The push for Made in the USA apparel and footwear notched another victory earlier this month when Shloop, a startup shoe company with Atlanta-area origins said it will be opening a manufacturing facility in nearby Meridian.
“We’re starting internally; proving to the world what we can make here in Mississippi,” co-founder Ryan Hunt told WKO-TV. “We’re out to prove we can make a highly desirable product in a more sustainable way than in Asia, and we’re hoping to open that to big brand partners, too.”
Production at the facility is expected to start by the beginning of 2024. The 30,000-square-foot plant, built with a $9 million investment, according to a state economic development press release, is expected to produce 56 jobs in the town of 34,000 that sits 93 miles to the east of the Mississippi capital.
“It is exciting to have Shloop located in downtown Meridian,” Meridian Mayor Jimmy Smith said. “This new business not only brings investments and jobs to our city, but it also gives new life to a building that has a great history. The city of Meridian looks forward to working with Ryan Hunt and other Shloop leadership as the company grows.”
Shloop, aka The Shoe Loop, will be housed in a circa 1930’s bakery building comprising 30,000 square feet of space in downtown Meridian and will manufacture footwear in a more sustainable manner using renewable energy, recycled materials, advanced molding and shoe recycling technologies, the company said in a press release. The Mississippi Development Authority, along with city and county governments, is providing assistance with building renovations and upgrades.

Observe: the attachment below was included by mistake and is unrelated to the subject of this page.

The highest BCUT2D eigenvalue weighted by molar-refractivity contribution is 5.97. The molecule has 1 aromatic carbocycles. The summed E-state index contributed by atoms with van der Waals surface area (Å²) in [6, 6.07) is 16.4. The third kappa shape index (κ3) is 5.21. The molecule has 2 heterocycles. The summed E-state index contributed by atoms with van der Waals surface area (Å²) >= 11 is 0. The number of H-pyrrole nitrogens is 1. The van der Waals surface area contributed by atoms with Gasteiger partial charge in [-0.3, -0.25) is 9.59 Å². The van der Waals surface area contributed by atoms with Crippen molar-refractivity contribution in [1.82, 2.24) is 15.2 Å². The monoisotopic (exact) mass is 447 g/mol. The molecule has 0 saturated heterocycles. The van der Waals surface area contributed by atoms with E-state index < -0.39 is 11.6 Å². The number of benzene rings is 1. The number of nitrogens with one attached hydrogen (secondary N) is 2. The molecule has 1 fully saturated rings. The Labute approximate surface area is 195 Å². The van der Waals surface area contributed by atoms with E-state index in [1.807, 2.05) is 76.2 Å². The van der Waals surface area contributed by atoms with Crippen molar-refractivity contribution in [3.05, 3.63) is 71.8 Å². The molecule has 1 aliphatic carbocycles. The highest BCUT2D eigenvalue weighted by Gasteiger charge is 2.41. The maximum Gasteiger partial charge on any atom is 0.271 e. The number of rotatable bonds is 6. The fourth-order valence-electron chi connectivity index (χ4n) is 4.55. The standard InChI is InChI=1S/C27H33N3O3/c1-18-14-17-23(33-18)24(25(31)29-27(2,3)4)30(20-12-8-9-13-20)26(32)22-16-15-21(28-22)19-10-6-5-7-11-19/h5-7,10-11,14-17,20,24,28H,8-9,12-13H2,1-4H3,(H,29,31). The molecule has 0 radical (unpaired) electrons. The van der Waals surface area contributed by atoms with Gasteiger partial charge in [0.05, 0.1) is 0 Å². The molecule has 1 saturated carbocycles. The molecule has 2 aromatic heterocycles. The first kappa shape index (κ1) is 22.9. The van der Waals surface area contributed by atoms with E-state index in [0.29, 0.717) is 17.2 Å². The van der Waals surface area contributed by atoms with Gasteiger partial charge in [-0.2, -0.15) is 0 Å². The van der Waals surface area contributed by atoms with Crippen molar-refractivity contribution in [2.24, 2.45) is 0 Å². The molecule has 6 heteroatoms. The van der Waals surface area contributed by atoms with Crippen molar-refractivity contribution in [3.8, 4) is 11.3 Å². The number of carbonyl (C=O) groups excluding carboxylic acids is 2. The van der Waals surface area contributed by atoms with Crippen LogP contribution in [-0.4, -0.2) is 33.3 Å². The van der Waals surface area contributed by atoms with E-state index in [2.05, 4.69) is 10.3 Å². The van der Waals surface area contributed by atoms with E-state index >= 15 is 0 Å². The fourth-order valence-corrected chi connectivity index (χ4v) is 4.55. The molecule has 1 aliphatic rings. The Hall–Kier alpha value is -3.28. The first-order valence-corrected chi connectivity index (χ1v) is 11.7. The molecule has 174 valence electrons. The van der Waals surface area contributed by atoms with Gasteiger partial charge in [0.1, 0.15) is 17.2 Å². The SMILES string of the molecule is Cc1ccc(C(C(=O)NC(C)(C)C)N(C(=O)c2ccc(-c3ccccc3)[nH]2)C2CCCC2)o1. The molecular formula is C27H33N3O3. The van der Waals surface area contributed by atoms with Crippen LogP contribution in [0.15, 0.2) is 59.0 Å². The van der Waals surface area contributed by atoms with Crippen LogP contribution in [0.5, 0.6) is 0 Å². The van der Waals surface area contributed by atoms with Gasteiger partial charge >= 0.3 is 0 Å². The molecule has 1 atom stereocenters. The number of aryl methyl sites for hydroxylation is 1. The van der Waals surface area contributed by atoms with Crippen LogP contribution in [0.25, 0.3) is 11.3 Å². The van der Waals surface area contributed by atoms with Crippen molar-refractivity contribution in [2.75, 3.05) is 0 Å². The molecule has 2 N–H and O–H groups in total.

“Shloop is another fantastic example of a Mississippi-grown company bringing innovation to the global marketplace,” Mississippi Gov. Tate Reeves said. “Entrepreneurs like the team at Shloop are key to the dynamic economic environment in Mississippi that is driving manufacturing and job creation. I greatly look forward to seeing their continued success and expansion in Meridian.”
According to the Shloop website, the company’s mission is “… pioneering a new local footwear manufacturing model that enables product recycling and circularity by starting with sustainable materials and providing end-of-life shoe recycling for brands and consumers.”
Hunt believes the factory can be an economic driver for the area by making sustainability a selling point.
“Through research, education and training of sustainable footwear production techniques and recycling options, we can stimulate the local economy through the creation of new career opportunities for artisans, designers, and technicians,” Hunt said.
3D printing capabilities, the company writes on its EquityNet crowdsourcing page, will be key to Shloop’s success.
“The equipment will use 3D printed molds, rapid change-over and reduced manufacturing steps to allow for same day production of multiple products scaling from prototyping to high velocity manufacturing at scale using the same platform,” the company said. “The 3DTI technology provides a local manufacturing solution with low environmental impact for small batches through to mass production for various product applications. The flexibility of volume allows production to match consumer trends on demand.”